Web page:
The destruction of Sodom and Gomorrah, two cities so beset by immorality that God saw fit to raze them with fire from Heaven, has been used by many Christians to justify their outrage and actions against gays. God’s intolerance of homosexuality was demonstrated on the fertile Jordan plain when He reduced those infamous bergs to cinders – the God-fearing should take the hint.
In 2003, the Massachusetts Supreme Court’s ruling in Goodrich vs. Department of Public Health paved the way for the Commonwealth to recognize same-sex marriage. The ruling was decried by the Christian community in Massachusetts and across the country as a symptom of America’s moral decay.
The image of a smoldering Sodom and Gomorrah was evoked as many prominent evangelicals predicted a domino effect, calling the faithful to action. Legalized gay marriage would, they said, lead to increasingly depraved definitions of marriage, eventually resulting in bestial unions. Less hysterical were predictions that other states would follow suit, and that Massachusetts would be the first ripple in a hedonistic tidal wave that would eventually sweep the nation.
Recent policy decisions in California and New York suggest that the pro-gay marriage movement is indeed gaining momentum, but while many evangelicals will look to my home state with disdain and blame liberalism here for tainting the rest of the country, I suggest we look no further than the closest mirror when assigning culpability.
After all, what many in the religious community conveniently forget (or more likely don’t even know) is that buggery was not the reason Sodom and Gomorrah were destroyed. The prophet Ezekiel tells us it was pride.
Pride is insidious, manifesting itself in, among other things, the presence of overbearing religiosity within the church. Evangelicalism has enjoyed a privileged position in America since the earliest days of colonization and that privilege has bred complacency within the church which, as a whole, has lost its fire. There have been occasional, genuine revivals, and pockets of fervent belief have always existed, but for the most part the church has taken on an air of false piety that has poisoned our witness – our ability to speak about our faith in a way that brings others to share in God’s love.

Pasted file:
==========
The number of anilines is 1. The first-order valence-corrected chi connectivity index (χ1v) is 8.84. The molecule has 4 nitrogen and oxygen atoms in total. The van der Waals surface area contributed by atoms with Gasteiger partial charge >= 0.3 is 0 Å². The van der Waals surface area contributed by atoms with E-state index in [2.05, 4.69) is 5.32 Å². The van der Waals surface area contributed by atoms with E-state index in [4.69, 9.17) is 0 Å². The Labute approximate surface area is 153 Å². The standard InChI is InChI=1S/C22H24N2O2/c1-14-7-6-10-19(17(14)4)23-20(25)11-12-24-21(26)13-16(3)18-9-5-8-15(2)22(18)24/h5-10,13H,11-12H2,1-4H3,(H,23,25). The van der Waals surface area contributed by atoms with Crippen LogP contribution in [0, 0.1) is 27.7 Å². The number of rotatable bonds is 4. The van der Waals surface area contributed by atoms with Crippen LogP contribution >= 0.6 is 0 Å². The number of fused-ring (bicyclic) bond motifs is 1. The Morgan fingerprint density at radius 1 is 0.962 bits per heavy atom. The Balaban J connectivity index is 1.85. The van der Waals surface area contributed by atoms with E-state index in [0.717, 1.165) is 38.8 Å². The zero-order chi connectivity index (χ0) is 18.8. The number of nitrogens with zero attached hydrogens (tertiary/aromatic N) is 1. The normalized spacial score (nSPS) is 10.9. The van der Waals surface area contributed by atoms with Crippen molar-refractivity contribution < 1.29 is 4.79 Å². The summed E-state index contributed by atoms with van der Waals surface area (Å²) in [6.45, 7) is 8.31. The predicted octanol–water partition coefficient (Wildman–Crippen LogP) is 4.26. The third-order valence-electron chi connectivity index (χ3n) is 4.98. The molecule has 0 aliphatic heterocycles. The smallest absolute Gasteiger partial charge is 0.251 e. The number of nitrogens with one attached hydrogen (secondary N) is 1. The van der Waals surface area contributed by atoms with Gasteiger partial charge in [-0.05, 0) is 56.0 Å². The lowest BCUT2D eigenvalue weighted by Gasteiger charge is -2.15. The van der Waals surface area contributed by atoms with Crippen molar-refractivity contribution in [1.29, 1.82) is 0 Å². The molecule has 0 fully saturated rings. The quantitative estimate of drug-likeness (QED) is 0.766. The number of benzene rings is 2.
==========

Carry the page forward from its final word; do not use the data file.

Rather than looking to Christ as our exemplar and modeling our lives after His, we instead spend most of our time browbeating those we feel don’t measure up to our standards. Too many Christians follow the lead of individuals they perceive as somehow more worthy, those who occupy televised pulpits, wrapped in crisp suits and surrounded by impressive accoutrements, delivering slick motivational speeches punctuated with clever turns of phrase that tickle the ear, but are theologically empty.
One example, overused in the Church’s crusade against the homosexual community, is “love the sinner, hate the sin.” That’s a phrase filled with good intent, but rarely followed in practice. If we truly “loved the sinner,” we’d be doing more than holding rallies on Beacon Hill showing the world that, while other sins (say, cheating on taxes, coveting our neighbor’s stuff, fibbing, or even heterosexual promiscuity) get a relative pass, homosexuality is deserving of our most zealous attention.
No other sin captures our attention to such a degree, but while the church today saves its harshest words for homosexuals, we should note that Christ saved His for the falsely pious.
When the adulterous woman was dragged into the street and brought before Jesus for judgment, he admonished her accusers by saying, “Let he who is without sin cast the first stone.” Jesus didn’t excuse the woman’s actions, but he knew the wicked hearts of her accusers and wanted them to look inward at their own lives. We’re told that Jesus wrote in the sand while the scene unfolded; the Bible doesn’t record the words he wrote, but it is speculated that it may have been the sins the Pharisees themselves had committed in secret.
When the church looks back, it may identify Goodrich as the point at which the battle for the heart and soul of America was lost. But I’ll argue that the battle was lost long before. When religious pride eclipsed Christ-like humility as the church’s prevailing emotion, the rest of the world lost any reason to believe that there was a meaningful difference between it and Christianity.
The church should not change its view of sexual immorality, but it should re-evaluate its performance as a conduit for the truth of the Gospel. Living lives of faith and humility, demonstrating true love for our neighbors, and daily working to improve our own spiritual walk – instead of making suggestions to others – is the way to bring about real change in society.
Lost in the story of Sodom and Gomorrah is the example of Lot, Abraham’s nephew and the one righteous citizen of those doomed communities. So weak was the witness of Lot that no one took him seriously when he warned them of the coming judgment. His life’s witness was, apparently, void of any authenticity.
That same lack of authenticity – an ability to call people to our beliefs by our actions – is why evangelicalism is failing as a cultural force in America today.